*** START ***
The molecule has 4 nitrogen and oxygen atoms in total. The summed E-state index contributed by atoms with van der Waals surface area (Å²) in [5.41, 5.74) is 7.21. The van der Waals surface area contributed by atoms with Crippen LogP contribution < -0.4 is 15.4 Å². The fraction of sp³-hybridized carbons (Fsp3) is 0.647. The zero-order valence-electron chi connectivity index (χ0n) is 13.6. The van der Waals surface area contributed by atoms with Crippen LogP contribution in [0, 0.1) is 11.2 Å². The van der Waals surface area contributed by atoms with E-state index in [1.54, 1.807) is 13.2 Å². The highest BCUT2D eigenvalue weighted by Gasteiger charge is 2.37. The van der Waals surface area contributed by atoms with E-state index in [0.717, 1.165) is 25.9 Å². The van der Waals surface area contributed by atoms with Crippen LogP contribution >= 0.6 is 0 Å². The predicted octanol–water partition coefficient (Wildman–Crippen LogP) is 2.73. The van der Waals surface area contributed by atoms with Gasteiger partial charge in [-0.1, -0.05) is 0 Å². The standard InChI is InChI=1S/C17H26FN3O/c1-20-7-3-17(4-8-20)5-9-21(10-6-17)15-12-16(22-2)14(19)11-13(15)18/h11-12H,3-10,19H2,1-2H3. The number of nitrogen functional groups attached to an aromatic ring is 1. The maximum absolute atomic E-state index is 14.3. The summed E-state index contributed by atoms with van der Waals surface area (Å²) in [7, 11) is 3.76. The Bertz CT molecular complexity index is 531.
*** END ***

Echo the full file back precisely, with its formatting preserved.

The molecule has 4 nitrogen and oxygen atoms in total. The summed E-state index contributed by atoms with van der Waals surface area (Å²) in [5.41, 5.74) is 7.21. The van der Waals surface area contributed by atoms with Crippen LogP contribution < -0.4 is 15.4 Å². The fraction of sp³-hybridized carbons (Fsp3) is 0.647. The zero-order valence-electron chi connectivity index (χ0n) is 13.6. The van der Waals surface area contributed by atoms with Crippen LogP contribution in [0, 0.1) is 11.2 Å². The van der Waals surface area contributed by atoms with E-state index in [1.54, 1.807) is 13.2 Å². The highest BCUT2D eigenvalue weighted by Gasteiger charge is 2.37. The van der Waals surface area contributed by atoms with E-state index in [0.717, 1.165) is 25.9 Å². The van der Waals surface area contributed by atoms with Crippen LogP contribution >= 0.6 is 0 Å². The predicted octanol–water partition coefficient (Wildman–Crippen LogP) is 2.73. The van der Waals surface area contributed by atoms with Gasteiger partial charge in [-0.1, -0.05) is 0 Å². The standard InChI is InChI=1S/C17H26FN3O/c1-20-7-3-17(4-8-20)5-9-21(10-6-17)15-12-16(22-2)14(19)11-13(15)18/h11-12H,3-10,19H2,1-2H3. The number of nitrogen functional groups attached to an aromatic ring is 1. The maximum absolute atomic E-state index is 14.3. The summed E-state index contributed by atoms with van der Waals surface area (Å²) in [7, 11) is 3.76. The Bertz CT molecular complexity index is 531.